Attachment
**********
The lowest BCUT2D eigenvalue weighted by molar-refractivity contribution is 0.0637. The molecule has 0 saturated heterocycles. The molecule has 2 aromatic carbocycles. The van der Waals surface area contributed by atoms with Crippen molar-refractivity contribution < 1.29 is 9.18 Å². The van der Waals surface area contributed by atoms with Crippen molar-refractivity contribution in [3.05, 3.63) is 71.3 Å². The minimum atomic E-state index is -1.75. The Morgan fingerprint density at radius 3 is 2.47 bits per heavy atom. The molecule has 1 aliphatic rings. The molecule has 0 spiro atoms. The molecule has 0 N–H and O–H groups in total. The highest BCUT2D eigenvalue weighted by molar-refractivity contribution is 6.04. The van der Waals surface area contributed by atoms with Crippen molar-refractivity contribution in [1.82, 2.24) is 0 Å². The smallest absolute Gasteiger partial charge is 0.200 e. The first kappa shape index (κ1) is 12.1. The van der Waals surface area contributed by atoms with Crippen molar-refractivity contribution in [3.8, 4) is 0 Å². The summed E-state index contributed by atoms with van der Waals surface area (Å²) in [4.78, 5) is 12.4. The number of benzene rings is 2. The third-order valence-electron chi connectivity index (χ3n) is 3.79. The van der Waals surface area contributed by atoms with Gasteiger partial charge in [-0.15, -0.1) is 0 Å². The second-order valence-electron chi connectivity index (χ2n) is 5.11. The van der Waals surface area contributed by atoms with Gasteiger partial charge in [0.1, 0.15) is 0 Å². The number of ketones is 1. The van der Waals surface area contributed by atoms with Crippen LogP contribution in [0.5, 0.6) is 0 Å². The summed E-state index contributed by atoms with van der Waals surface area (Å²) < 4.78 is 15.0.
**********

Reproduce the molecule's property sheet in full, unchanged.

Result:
The lowest BCUT2D eigenvalue weighted by molar-refractivity contribution is 0.0637. The molecule has 0 saturated heterocycles. The molecule has 2 aromatic carbocycles. The van der Waals surface area contributed by atoms with Crippen molar-refractivity contribution < 1.29 is 9.18 Å². The van der Waals surface area contributed by atoms with Crippen molar-refractivity contribution in [3.05, 3.63) is 71.3 Å². The minimum atomic E-state index is -1.75. The Morgan fingerprint density at radius 3 is 2.47 bits per heavy atom. The molecule has 1 aliphatic rings. The molecule has 0 spiro atoms. The molecule has 0 N–H and O–H groups in total. The highest BCUT2D eigenvalue weighted by molar-refractivity contribution is 6.04. The van der Waals surface area contributed by atoms with Crippen molar-refractivity contribution in [1.82, 2.24) is 0 Å². The smallest absolute Gasteiger partial charge is 0.200 e. The first kappa shape index (κ1) is 12.1. The van der Waals surface area contributed by atoms with Crippen molar-refractivity contribution in [3.8, 4) is 0 Å². The summed E-state index contributed by atoms with van der Waals surface area (Å²) in [4.78, 5) is 12.4. The number of benzene rings is 2. The third-order valence-electron chi connectivity index (χ3n) is 3.79. The van der Waals surface area contributed by atoms with Gasteiger partial charge in [-0.15, -0.1) is 0 Å². The second-order valence-electron chi connectivity index (χ2n) is 5.11. The van der Waals surface area contributed by atoms with Gasteiger partial charge in [0.1, 0.15) is 0 Å². The number of ketones is 1. The van der Waals surface area contributed by atoms with Crippen LogP contribution in [0.5, 0.6) is 0 Å². The summed E-state index contributed by atoms with van der Waals surface area (Å²) < 4.78 is 15.0.